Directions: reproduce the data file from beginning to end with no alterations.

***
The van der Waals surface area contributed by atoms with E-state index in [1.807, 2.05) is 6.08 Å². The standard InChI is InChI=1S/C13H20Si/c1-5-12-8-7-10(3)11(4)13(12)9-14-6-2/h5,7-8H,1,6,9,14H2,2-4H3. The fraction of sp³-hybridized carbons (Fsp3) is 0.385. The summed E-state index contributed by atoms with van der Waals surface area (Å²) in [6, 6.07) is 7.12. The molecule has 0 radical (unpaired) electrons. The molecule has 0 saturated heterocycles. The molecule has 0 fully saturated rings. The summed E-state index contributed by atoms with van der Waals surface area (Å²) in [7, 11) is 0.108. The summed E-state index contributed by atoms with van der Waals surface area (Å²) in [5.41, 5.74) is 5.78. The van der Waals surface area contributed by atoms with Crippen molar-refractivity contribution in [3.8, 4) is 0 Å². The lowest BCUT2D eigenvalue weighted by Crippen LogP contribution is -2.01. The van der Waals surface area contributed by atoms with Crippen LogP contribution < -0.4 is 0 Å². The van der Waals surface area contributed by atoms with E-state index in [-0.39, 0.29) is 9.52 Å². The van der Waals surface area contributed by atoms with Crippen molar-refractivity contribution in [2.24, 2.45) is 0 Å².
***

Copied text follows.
The van der Waals surface area contributed by atoms with E-state index in [1.807, 2.05) is 6.08 Å². The standard InChI is InChI=1S/C13H20Si/c1-5-12-8-7-10(3)11(4)13(12)9-14-6-2/h5,7-8H,1,6,9,14H2,2-4H3. The fraction of sp³-hybridized carbons (Fsp3) is 0.385. The summed E-state index contributed by atoms with van der Waals surface area (Å²) in [6, 6.07) is 7.12. The molecule has 0 radical (unpaired) electrons. The molecule has 0 saturated heterocycles. The molecule has 0 fully saturated rings. The summed E-state index contributed by atoms with van der Waals surface area (Å²) in [7, 11) is 0.108. The summed E-state index contributed by atoms with van der Waals surface area (Å²) in [5.41, 5.74) is 5.78. The van der Waals surface area contributed by atoms with Crippen molar-refractivity contribution in [3.8, 4) is 0 Å². The lowest BCUT2D eigenvalue weighted by Crippen LogP contribution is -2.01. The van der Waals surface area contributed by atoms with Crippen LogP contribution < -0.4 is 0 Å². The van der Waals surface area contributed by atoms with E-state index in [-0.39, 0.29) is 9.52 Å². The van der Waals surface area contributed by atoms with Crippen molar-refractivity contribution in [2.24, 2.45) is 0 Å².